ORLAND PARK, IL. (ECWd) -
The Orland Park Public Library held a personnel meeting today in which they want to give pay raises to library employees. Some of these employees are making far more than the average library pays in the surrounding area, the OPPL in running a huge deficit due to paying Klein Thorpe Jenkin well over $160,000 this fiscal year fighting FOIA denials and Open Meetings Act complaints, and to also keep the child porn flowing unfettered into the library computers. Yes, the OPPL Board took positive (later found to be illegal by the AG) steps to ensure access to it on the library computers.
After this meeting, a patron kept his camera running and Mary Weinar tried to tell him to shut it off (must have taken lessons from her husband who likes flashing badges he is unauthorized to carry). He refused to stop filming. Then Mr. E. Kenneth Friker, an attorney at Klein Thorpe Jenkins, tried to put his legal expertise to use and told him to shut the camera off because there was a policy against it. Now we know he is an idiot for trying to say filming was not allowed.
First off, there is no policy against keeping a camera on after a public meeting. Second, the Illinois Eavesdropping Law was declared unconstitutional by the Illinois Supreme Court earlier this year, and finally even if there was an OPPL policy, a local public body cannot develop policies that contradict state law. So, more bad advice from KTJ, hope they don't bill for it.
Fell free to drop him (Friker) a note and tell him how you feel about his bad advice: [email protected] or call him at: (708) 349-3888 or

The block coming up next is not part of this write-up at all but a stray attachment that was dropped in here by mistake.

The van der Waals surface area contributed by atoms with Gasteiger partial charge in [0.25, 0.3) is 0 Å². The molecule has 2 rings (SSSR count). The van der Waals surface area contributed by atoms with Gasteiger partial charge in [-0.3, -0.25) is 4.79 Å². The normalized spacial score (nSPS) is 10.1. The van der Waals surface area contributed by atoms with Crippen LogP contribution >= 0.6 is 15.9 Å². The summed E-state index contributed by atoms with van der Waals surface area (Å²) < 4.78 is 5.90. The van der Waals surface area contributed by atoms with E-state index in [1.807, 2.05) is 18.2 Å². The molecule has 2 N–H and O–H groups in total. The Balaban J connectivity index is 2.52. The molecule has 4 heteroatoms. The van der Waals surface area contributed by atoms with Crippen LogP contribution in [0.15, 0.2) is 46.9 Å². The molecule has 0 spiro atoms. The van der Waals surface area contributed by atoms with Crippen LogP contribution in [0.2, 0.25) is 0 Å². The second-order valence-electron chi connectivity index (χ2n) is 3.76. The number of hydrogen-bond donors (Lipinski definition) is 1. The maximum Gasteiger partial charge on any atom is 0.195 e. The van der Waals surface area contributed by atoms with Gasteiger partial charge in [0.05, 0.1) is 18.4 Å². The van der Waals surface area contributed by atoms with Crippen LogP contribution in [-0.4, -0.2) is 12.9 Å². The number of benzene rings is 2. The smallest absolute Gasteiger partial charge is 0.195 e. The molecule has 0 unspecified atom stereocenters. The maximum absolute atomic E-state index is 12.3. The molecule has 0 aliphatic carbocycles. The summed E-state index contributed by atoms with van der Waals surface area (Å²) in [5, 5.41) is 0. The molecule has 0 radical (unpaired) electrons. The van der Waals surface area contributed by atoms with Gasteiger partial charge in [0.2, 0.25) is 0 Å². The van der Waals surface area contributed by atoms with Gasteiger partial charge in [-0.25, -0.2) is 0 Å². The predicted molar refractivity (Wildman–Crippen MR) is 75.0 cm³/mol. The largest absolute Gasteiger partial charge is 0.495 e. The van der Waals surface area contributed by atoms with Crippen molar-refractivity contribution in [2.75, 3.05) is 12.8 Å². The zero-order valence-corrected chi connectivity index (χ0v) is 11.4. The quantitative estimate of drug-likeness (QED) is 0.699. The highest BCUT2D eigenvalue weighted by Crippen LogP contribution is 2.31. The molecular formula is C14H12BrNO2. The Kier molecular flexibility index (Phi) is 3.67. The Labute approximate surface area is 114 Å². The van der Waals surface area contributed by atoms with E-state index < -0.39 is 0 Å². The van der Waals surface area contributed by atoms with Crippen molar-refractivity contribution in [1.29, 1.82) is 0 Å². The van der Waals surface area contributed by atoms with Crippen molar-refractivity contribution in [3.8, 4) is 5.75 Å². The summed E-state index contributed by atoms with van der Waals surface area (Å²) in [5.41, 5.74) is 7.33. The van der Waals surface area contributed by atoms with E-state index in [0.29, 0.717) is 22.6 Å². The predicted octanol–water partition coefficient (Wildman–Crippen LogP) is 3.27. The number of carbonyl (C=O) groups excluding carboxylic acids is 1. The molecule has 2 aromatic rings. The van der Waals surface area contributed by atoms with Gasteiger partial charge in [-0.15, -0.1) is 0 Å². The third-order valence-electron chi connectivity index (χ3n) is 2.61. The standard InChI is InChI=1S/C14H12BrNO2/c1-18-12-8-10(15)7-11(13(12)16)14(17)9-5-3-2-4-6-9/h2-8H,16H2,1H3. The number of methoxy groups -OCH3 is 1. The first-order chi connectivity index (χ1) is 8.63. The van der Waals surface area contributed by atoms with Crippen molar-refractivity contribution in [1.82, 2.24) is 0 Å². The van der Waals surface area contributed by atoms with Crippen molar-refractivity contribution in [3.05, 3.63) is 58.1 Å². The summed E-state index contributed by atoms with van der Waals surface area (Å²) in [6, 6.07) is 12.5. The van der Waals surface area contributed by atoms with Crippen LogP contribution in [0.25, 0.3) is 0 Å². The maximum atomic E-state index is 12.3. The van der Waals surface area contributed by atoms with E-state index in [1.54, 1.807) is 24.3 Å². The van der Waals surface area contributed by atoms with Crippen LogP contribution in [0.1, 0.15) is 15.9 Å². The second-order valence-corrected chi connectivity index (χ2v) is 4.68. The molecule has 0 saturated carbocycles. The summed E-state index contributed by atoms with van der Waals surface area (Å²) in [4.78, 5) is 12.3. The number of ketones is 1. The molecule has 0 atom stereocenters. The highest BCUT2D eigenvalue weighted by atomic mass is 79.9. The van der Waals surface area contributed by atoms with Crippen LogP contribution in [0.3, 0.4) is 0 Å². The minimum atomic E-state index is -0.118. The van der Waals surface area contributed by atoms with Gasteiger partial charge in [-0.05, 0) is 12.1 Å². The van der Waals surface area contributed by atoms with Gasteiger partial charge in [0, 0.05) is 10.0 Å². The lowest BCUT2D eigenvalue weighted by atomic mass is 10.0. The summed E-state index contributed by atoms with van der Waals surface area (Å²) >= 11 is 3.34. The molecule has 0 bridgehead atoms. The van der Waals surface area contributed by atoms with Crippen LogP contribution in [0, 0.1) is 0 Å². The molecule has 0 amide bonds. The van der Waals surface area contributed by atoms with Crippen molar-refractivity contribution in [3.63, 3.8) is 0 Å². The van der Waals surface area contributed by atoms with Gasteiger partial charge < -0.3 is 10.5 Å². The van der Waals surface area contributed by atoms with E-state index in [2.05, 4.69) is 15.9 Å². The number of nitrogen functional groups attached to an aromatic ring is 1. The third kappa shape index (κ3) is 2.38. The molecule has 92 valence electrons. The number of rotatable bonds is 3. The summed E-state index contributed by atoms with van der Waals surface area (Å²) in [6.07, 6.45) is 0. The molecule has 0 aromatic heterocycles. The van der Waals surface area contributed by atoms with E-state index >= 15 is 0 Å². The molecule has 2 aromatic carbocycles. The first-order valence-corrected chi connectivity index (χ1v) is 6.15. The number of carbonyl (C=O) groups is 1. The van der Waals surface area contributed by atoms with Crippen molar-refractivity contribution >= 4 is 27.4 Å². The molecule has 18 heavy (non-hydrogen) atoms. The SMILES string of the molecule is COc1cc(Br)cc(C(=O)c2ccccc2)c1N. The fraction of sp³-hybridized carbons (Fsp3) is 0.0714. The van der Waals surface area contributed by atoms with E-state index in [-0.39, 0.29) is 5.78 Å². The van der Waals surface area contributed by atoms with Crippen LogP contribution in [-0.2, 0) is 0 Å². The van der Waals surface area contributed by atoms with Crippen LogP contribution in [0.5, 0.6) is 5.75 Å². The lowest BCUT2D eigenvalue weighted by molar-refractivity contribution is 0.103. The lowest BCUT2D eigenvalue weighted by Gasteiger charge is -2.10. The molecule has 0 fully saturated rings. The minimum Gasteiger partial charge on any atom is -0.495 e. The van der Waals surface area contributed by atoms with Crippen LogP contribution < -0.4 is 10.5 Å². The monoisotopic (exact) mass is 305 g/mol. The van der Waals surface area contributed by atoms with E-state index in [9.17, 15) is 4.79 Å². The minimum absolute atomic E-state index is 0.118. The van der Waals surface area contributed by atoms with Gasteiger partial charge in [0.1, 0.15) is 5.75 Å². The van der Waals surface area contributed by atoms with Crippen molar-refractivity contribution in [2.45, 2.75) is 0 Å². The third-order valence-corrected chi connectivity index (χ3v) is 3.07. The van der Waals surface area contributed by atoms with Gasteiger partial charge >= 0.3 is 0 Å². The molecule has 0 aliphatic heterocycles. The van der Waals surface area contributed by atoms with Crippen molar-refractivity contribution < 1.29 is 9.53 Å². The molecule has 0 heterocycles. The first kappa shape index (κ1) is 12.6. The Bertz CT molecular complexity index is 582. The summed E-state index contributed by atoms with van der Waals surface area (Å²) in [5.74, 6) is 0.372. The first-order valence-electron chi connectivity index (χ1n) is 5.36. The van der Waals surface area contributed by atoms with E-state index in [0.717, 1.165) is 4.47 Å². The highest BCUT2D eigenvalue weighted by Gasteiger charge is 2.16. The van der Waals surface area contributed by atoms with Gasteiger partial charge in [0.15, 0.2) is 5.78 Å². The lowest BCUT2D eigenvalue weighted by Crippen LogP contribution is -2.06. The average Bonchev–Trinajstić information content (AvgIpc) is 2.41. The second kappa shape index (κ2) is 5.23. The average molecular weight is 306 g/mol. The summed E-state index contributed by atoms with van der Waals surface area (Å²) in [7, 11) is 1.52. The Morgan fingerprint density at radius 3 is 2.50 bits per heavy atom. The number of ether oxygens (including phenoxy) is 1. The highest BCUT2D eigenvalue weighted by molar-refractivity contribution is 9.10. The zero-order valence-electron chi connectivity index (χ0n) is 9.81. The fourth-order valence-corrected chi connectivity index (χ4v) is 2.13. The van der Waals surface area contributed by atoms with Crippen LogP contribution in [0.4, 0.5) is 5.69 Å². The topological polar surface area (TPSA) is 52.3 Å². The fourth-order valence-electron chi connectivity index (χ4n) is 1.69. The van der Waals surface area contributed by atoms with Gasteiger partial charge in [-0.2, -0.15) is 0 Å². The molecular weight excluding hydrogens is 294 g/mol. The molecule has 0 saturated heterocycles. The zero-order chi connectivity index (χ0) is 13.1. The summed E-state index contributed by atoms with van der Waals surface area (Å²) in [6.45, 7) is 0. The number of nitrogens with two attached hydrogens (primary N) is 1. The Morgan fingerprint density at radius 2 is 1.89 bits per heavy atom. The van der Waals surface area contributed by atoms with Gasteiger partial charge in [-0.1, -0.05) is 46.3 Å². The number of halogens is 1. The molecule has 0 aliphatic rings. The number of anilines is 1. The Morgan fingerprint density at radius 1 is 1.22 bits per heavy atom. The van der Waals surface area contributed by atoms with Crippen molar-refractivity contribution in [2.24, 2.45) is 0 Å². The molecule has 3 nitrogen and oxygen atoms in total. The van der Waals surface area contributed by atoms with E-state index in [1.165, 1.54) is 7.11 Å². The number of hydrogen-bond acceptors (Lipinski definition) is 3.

Here is the write-up from a witness to this:
On 8/12/14 just after the Orland Park Public Library's special meeting of the Personnel Committee ended, E. Kenneth Friker (the Library's attorney from Klein Thorpe Jenkins), was talking to Mary Weimar (the Library's Director). An Open Public Meeting had just ended. The room this meeting was held in is inside a public building. It is accessible to the public and everyone in the room except for Kevin and me were public employees or elected public officials. One of the weird and childish games that the Board likes to play is to shout for us to stop filming as soon as the meeting is adjourned…but it's a first amendment right to film in a public building. In this case, we are filming public officials in a public meeting room in a public building and there is no expectation of any kind of privacy in this situation. Though this meeting room is in a library, there are no patrons reading books in this area or doing anything with an expectation of privacy. So there is no valid reason to demand we turn our cameras off. What happens a lot is that before or after meetings a majority of a quorum of Board Members mill about and have conversations that could very well involve Board business. That needs to be caught on film. E. Kenneth Friker demanded several times that Kevin turn off the camera but Kevin asserted his first amendment right. We don't believe that E. Kenneth Friker has the power or the right to tell us to stop filming in a public meeting room, where public officials are gathered with no expectation of privacy, inside a public building. Feels like another civil rights violation committed by this Library Board.
Video clip below: